In announcing he has decided not to participate in the presidential runoff election scheduled for today, opposition Zimbabwean candidate Morgan Tsvangirai lamented that sitting President Robert Mugabe’s supporters had replaced the ballot with the bullet. He was right.
Since Tsvangirai defeated Mugabe in the first round on March 29 — 48-43 in the government’s count, probably by an outright majority if the ballots were counted honestly — Mugabe’s supporters and the government have conducted something of a reign of terror against supporters of Tsvangirai’s Movement for Democratic Change.
Hundreds of people have been beaten up and at least 80 killed. Earlier this month a governing party militia blocked Tsvangirai supporters from attending a rally in the Zimbabwean capital of Harare.
Whether he comprehends it or not, however, Tsvangirai’s lament is about an example of the mask of comity and respect for process slipping to reveal the true barbaric nature of all too many modern governments.
The late Chinese Communist leader Mao Zedong famously remarked that political power grows out of the barrel of a gun, and governments everywhere stay in power through force and coercion.
Most governments seek to camouflage this essential nature in these days (in days gone by they talked about the “divine right” of kings) with the language of consent and the trappings of democracy.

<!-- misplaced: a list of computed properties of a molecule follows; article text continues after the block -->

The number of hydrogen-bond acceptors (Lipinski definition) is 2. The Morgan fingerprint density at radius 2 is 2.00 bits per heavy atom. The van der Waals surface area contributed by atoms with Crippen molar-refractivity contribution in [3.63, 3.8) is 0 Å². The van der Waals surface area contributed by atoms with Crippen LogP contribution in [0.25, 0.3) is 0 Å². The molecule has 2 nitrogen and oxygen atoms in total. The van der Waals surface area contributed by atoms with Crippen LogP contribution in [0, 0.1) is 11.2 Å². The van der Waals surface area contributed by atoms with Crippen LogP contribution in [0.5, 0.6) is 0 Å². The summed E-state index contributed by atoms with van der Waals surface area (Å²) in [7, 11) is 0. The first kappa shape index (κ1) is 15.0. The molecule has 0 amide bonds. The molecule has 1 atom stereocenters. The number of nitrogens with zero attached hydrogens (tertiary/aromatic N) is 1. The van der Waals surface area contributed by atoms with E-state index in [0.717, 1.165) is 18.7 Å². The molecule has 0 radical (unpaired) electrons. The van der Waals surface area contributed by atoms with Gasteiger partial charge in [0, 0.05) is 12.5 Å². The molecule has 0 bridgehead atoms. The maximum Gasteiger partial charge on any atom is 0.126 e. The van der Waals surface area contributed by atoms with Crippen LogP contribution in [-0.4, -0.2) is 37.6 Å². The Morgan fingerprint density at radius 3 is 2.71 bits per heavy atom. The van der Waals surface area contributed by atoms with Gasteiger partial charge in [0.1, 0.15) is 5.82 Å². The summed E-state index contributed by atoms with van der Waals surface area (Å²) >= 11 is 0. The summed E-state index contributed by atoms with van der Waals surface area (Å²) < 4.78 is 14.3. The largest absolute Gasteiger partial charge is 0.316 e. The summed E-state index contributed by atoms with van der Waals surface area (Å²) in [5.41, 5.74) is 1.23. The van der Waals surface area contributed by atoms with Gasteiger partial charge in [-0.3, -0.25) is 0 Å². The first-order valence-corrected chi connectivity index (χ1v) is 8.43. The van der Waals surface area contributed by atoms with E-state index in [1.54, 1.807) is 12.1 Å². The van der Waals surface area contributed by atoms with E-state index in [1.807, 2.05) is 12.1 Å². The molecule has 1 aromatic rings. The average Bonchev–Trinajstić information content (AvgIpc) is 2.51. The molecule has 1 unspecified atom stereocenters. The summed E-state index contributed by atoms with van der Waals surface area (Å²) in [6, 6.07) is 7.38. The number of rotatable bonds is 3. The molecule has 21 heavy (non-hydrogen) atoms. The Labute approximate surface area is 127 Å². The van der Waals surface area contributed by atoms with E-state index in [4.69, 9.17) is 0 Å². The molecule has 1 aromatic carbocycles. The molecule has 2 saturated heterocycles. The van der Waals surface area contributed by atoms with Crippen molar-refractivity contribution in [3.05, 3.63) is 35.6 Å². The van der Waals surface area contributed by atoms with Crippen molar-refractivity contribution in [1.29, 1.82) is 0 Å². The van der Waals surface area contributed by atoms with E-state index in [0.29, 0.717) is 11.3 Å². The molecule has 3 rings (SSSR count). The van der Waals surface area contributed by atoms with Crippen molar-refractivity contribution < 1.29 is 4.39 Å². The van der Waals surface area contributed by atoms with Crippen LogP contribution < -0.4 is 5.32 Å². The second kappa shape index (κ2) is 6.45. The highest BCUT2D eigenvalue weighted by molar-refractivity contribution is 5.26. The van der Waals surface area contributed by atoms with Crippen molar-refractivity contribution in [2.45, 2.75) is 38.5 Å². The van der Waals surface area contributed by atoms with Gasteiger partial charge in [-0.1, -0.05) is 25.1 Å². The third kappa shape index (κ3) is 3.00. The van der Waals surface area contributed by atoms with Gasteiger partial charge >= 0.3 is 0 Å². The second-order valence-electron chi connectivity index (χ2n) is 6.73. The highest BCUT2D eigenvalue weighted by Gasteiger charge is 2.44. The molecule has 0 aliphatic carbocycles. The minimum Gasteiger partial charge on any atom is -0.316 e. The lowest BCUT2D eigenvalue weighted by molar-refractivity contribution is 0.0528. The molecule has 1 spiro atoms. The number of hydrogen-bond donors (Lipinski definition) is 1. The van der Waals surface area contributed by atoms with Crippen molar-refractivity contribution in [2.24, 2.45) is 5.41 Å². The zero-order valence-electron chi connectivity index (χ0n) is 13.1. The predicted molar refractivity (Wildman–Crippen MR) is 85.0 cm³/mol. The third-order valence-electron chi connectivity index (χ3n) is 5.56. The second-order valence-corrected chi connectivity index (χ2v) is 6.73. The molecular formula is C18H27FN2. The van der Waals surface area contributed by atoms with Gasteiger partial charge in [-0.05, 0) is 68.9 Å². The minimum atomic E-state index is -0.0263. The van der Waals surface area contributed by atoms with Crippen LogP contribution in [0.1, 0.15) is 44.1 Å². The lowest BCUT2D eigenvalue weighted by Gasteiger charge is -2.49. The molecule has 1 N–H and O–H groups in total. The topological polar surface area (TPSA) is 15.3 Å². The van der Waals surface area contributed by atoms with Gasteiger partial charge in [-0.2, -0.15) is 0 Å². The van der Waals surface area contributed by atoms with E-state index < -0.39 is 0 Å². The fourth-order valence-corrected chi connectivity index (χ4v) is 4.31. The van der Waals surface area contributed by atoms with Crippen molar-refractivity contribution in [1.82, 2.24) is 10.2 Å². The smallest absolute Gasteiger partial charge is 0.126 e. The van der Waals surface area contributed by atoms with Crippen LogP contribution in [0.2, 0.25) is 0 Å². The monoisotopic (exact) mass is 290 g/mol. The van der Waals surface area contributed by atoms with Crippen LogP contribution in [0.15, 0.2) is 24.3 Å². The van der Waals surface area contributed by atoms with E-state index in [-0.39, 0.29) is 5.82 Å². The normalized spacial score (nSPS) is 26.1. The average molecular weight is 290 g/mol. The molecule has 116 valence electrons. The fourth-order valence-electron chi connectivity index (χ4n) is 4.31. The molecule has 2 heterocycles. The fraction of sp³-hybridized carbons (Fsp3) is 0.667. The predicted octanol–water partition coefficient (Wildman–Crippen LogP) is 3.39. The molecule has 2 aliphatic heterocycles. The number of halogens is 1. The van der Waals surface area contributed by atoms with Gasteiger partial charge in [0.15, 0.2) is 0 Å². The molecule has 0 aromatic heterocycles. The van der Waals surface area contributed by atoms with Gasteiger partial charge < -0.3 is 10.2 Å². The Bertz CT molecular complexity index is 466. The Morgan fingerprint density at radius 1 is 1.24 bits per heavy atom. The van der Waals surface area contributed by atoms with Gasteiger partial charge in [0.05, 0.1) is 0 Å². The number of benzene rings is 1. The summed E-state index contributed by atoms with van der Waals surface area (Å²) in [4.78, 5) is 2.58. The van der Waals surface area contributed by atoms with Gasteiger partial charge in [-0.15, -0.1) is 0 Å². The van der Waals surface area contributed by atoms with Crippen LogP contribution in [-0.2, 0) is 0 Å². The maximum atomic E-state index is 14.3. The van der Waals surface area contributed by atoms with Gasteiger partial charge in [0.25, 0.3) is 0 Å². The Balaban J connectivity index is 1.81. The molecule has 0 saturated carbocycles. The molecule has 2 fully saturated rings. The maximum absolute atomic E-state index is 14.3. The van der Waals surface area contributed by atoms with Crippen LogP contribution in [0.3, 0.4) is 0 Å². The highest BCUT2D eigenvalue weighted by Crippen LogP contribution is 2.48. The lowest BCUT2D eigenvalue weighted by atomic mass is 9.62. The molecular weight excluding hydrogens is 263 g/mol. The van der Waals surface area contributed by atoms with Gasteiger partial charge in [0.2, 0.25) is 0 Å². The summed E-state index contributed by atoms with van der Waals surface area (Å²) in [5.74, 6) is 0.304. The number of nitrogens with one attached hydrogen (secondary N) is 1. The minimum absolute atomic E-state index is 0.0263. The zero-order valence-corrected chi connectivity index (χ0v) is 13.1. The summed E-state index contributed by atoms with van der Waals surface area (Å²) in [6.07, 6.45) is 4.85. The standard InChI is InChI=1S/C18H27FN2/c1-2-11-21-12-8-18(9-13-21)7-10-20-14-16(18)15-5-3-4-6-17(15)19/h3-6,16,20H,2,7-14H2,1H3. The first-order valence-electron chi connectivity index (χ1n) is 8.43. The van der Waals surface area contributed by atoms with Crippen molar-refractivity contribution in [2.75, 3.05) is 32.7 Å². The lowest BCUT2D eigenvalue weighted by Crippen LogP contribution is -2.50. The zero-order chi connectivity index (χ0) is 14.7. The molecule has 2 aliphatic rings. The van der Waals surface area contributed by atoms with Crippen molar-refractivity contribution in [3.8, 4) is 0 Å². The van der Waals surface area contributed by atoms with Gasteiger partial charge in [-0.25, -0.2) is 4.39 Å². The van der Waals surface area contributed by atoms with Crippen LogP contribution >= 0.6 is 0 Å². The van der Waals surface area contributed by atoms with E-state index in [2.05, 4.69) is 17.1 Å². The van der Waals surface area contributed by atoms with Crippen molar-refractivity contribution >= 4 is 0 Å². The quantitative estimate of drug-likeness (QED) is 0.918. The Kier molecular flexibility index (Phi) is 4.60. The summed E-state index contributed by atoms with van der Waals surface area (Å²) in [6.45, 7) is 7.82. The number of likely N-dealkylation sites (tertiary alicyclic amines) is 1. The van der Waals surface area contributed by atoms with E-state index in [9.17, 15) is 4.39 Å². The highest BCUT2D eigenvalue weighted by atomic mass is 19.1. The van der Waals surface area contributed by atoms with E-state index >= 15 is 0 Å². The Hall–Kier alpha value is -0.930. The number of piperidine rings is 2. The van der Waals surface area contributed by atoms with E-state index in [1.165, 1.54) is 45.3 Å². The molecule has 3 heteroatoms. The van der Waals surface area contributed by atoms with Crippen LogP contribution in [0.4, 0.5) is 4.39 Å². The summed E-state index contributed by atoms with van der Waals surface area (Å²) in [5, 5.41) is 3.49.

Robert Mugabe, however, is and has for a long time been one of the more ruthless dictators in the world. As is all too common, a regime based almost solely on the desire of a leader to maintain himself in power leads to policies that harm the society the leader claims to represent. Thus as a result of Mugabe’s policies Zimbabwe is one of the poorest and least hopeful societies in the world, breeding despair and a sense of hopelessness among his subjects.
Having discovered it was no longer possible to rig elections as successfully as in the past, however, Mugabe and his supporters have all but abandoned the façade of a legitimate government underpinned by fair and orderly process and reverted to the bottom line of those who cherish power for its own sake — the use of force and intimidation.
One can understand Morgan Tsvangirai’s decision. After a few weeks of hope following the original March 29 election it has become increasingly apparent that Robert Mugabe plans to stay in power by any means necessary, and that today’s election will be anything but free and fair. But it’s beyond tragic that Zimbabwe, once an oasis of prosperity in Africa and now an island of poverty and despair, will languish under Mugabe’s boot for even one day longer.